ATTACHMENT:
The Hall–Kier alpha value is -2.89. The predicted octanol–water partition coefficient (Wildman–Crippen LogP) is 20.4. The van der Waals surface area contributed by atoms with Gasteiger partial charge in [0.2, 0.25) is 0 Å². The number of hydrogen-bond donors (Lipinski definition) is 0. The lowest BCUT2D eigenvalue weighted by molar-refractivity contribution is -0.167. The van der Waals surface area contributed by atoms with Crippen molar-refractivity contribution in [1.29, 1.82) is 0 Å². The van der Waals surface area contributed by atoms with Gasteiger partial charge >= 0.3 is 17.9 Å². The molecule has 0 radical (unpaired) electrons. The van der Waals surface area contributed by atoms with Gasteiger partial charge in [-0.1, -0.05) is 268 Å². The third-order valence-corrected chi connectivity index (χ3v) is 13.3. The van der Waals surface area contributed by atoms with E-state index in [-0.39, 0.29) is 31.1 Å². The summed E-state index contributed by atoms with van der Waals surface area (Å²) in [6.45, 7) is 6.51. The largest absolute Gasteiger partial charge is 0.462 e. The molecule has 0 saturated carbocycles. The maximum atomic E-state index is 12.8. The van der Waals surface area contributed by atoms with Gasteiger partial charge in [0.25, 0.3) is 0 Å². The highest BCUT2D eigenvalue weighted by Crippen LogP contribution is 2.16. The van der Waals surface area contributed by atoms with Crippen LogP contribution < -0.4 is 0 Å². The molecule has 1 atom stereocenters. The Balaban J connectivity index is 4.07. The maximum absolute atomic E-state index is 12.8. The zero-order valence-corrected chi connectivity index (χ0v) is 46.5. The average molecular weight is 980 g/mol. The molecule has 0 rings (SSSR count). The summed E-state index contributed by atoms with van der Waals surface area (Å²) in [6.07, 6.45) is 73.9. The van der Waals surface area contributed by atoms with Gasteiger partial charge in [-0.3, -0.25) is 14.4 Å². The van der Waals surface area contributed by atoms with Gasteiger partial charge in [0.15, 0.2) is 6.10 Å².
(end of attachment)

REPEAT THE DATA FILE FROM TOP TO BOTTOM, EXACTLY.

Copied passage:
The Hall–Kier alpha value is -2.89. The predicted octanol–water partition coefficient (Wildman–Crippen LogP) is 20.4. The van der Waals surface area contributed by atoms with Gasteiger partial charge in [0.2, 0.25) is 0 Å². The number of hydrogen-bond donors (Lipinski definition) is 0. The lowest BCUT2D eigenvalue weighted by molar-refractivity contribution is -0.167. The van der Waals surface area contributed by atoms with Crippen molar-refractivity contribution in [1.29, 1.82) is 0 Å². The van der Waals surface area contributed by atoms with Gasteiger partial charge >= 0.3 is 17.9 Å². The molecule has 0 radical (unpaired) electrons. The van der Waals surface area contributed by atoms with Gasteiger partial charge in [-0.1, -0.05) is 268 Å². The third-order valence-corrected chi connectivity index (χ3v) is 13.3. The van der Waals surface area contributed by atoms with E-state index in [-0.39, 0.29) is 31.1 Å². The summed E-state index contributed by atoms with van der Waals surface area (Å²) in [6.45, 7) is 6.51. The largest absolute Gasteiger partial charge is 0.462 e. The molecule has 0 saturated carbocycles. The maximum atomic E-state index is 12.8. The van der Waals surface area contributed by atoms with Gasteiger partial charge in [0.25, 0.3) is 0 Å². The highest BCUT2D eigenvalue weighted by Crippen LogP contribution is 2.16. The van der Waals surface area contributed by atoms with Crippen LogP contribution < -0.4 is 0 Å². The molecule has 1 atom stereocenters. The Balaban J connectivity index is 4.07. The maximum absolute atomic E-state index is 12.8. The zero-order valence-corrected chi connectivity index (χ0v) is 46.5. The average molecular weight is 980 g/mol. The molecule has 0 rings (SSSR count). The summed E-state index contributed by atoms with van der Waals surface area (Å²) in [6.07, 6.45) is 73.9. The van der Waals surface area contributed by atoms with Gasteiger partial charge in [-0.3, -0.25) is 14.4 Å². The van der Waals surface area contributed by atoms with Gasteiger partial charge in [0.15, 0.2) is 6.10 Å².